DRMs? Isn't that the authors choice?
Peg, the Sony reader and its digital content were selling long before the Kindle. They've had plenty of time to get their system working properly. I still believe it's probably a glitch rather than outright piracy.ReplyDelete
On the other hand, Dorchester's actions, combined with their failure to pay authors, seems like purposeful theft.
And yes, for Kindle Direct authors, DRM is a choice, and my books don't have it.
SFREader: Being exclusive to Amazon is not what's causing my problems at Sony. I had already taken my books down from their site because of the discounting issue. They put them back up twice. There's no way to blame that on Amazon.
LJ. I hadn't fully understood the "temporal" facts. In that case, You're right, it's fully Sony's fault or the or the publishers, who should make sure all channels are aware that the book should not be sold anymore.ReplyDelete
As for your ebooks having no DRM, I knew it of course. Thank you (and all the other "non-DRM" authors) BTW :)
Peg, I suppose you'r asking ME the question about DRMs.ReplyDelete
Yes, it's definitely the authors choice.
However, in some "Kindle Stores" -- namely France (where I live) , Spain and Italy -- there is NO visible indication for presence/absence of DRMs on ebooks. (No "Unlimited" like text)
This prevents DRM-aware readers (such as me) to use indicate our preference for un-DRMed books through "preferencial buying."
It also prevents us from discussing with specifics with "unaware" readers.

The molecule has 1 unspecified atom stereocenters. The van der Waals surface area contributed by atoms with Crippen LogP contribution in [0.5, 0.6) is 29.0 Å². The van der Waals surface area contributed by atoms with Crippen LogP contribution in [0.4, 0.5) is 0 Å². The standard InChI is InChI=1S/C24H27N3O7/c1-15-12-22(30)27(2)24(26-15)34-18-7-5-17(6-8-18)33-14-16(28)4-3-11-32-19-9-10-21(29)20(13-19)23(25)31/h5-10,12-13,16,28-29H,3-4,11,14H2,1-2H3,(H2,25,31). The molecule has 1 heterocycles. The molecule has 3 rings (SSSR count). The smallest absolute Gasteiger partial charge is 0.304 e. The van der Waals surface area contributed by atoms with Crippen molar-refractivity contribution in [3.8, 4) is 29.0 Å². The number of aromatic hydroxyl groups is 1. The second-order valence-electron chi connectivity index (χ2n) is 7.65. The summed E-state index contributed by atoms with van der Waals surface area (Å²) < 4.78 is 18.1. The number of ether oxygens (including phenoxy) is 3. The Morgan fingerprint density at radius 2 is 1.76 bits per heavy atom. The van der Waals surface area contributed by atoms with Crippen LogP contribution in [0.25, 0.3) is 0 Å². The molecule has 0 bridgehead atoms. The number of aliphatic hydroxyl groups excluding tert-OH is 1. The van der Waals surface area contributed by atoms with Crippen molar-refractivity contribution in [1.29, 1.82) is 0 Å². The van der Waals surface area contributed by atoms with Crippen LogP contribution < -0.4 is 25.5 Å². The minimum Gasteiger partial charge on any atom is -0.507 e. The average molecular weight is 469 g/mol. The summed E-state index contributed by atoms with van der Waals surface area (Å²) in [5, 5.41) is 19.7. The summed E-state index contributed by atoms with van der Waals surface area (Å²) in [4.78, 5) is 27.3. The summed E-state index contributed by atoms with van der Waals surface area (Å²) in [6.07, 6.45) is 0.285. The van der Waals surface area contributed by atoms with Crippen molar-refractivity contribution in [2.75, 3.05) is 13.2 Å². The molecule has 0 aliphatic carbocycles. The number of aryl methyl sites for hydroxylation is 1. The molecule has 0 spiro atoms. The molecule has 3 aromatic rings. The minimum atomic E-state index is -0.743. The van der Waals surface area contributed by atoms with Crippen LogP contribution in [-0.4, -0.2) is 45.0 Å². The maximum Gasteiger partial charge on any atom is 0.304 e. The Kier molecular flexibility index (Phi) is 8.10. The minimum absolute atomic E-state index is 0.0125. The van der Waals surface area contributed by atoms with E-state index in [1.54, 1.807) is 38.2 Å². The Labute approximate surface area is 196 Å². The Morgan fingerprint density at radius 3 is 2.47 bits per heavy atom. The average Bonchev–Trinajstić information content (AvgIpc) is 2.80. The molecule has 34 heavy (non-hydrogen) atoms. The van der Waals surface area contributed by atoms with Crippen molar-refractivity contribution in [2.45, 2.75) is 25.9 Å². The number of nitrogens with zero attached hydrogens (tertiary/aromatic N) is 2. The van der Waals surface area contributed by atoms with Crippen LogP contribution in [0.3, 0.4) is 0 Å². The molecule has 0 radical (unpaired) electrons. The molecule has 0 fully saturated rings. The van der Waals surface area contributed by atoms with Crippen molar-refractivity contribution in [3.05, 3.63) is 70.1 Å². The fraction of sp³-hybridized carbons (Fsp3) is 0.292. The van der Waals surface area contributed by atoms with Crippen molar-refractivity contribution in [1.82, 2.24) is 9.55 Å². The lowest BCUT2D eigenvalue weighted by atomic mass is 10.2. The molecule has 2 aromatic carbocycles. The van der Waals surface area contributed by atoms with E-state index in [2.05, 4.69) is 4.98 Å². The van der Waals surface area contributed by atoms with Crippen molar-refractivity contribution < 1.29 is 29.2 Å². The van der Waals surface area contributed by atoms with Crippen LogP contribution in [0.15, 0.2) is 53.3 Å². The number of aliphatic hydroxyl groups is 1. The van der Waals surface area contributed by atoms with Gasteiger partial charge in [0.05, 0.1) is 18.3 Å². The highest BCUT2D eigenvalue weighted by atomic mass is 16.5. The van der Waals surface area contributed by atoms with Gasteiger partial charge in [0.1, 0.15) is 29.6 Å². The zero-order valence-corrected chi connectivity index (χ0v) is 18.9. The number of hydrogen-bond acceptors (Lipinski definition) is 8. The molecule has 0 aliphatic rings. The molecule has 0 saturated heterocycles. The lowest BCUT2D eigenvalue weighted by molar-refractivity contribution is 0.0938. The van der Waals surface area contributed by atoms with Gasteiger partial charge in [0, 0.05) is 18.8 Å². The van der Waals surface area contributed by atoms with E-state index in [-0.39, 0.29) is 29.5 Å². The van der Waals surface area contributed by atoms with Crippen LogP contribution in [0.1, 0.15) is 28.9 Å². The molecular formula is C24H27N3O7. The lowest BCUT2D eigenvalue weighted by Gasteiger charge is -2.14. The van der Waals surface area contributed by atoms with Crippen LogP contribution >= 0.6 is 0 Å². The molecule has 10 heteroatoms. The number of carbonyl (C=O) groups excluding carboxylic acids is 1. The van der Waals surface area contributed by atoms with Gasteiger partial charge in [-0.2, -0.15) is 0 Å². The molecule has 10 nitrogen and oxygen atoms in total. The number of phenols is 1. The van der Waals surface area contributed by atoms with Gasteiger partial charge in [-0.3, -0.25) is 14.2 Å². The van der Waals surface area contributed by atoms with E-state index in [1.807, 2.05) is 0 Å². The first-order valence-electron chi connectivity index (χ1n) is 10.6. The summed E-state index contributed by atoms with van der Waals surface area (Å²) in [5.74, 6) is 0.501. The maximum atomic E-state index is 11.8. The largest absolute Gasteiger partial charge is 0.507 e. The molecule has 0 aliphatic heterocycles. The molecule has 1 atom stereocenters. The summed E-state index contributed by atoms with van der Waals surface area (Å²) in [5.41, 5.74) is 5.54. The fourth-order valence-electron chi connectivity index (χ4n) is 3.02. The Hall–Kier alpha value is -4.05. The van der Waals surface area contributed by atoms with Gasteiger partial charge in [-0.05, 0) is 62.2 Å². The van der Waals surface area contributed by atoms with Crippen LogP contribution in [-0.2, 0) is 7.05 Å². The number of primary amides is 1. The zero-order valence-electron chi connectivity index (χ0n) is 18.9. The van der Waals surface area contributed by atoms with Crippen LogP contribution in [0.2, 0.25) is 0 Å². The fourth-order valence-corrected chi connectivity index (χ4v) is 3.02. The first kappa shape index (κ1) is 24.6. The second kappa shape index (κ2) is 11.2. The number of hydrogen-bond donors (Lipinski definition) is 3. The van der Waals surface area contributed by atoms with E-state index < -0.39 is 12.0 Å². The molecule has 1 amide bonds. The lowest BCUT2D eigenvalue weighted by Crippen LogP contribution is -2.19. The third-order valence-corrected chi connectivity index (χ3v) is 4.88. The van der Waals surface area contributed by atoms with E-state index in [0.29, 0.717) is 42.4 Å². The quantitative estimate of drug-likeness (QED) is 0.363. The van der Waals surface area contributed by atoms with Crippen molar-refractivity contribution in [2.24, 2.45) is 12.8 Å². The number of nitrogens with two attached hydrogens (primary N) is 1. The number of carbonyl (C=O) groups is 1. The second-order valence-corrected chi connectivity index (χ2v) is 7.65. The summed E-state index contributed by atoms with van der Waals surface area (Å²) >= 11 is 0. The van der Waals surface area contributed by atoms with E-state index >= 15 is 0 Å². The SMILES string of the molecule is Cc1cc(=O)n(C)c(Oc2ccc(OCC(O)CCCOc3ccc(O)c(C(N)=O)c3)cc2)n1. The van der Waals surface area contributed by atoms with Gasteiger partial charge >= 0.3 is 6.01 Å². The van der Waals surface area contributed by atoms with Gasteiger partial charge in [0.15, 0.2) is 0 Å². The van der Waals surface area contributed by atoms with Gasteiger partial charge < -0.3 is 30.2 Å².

It also prevents us to show there are ways to convert files to other formats (since we don't know if the conversion is possible) ...
It also almost devalues the non-drm author's "courageous" choice to do without.
I know it has at worst marginal impact for english authors, but for us non-english readers it's a real pity.
Hence my personal choice of doing without Amazon...
Interesting discussion! And a bit worrisome! But for those of us who haven't had to deal with all this (yet), what's DRM? If I knew, I've forgotten. Refresh my mind, please. Thanks!ReplyDelete
please excuse my putting a link to my own blog giving a short summary regarding DRMs :
L.J. If you prefer, I could put a copy of the entire post here, but as it is, I fear I have already taken the conversation far from your own topic.
SFReader, not to worry. I'm enjoying the whole discussion. I'm also trying to give some of these companies the benefit of the doubt, but a lot of authors are experiencing these unauthorized sales, and not only are they losing money, it's time consuming to deal with the issue every time it comes up. I hope I've seen the last of it for myself.ReplyDelete
I also admit that, while I'm quite partial to Smashwords, they have problems regarding "control" of their channel's distribution : I often hear from authors having troubles to have data (modified at Smashwords) updated at the finale resellers, Sony, Kobo, Apple etc.ReplyDelete
For example, authors going "Select" and "removing" their books from Smashwords, have to contact the resellers on their own to have the book removed. Same goes for price changes, metadata updates ...
You've actually made me feel a little better, in that IF my books show up again on Sony/Kobo/etc after I've pulled them for the Select Program, Amazon will tell me. I was afraid they'd just pull my books and ban me for life!ReplyDelete
I guess everything has its downside, but the positives still outweigh the negatives. I'm guessing these sorts of kinks will be short-lived as companies get better at this. Or, at least, I hope.ReplyDelete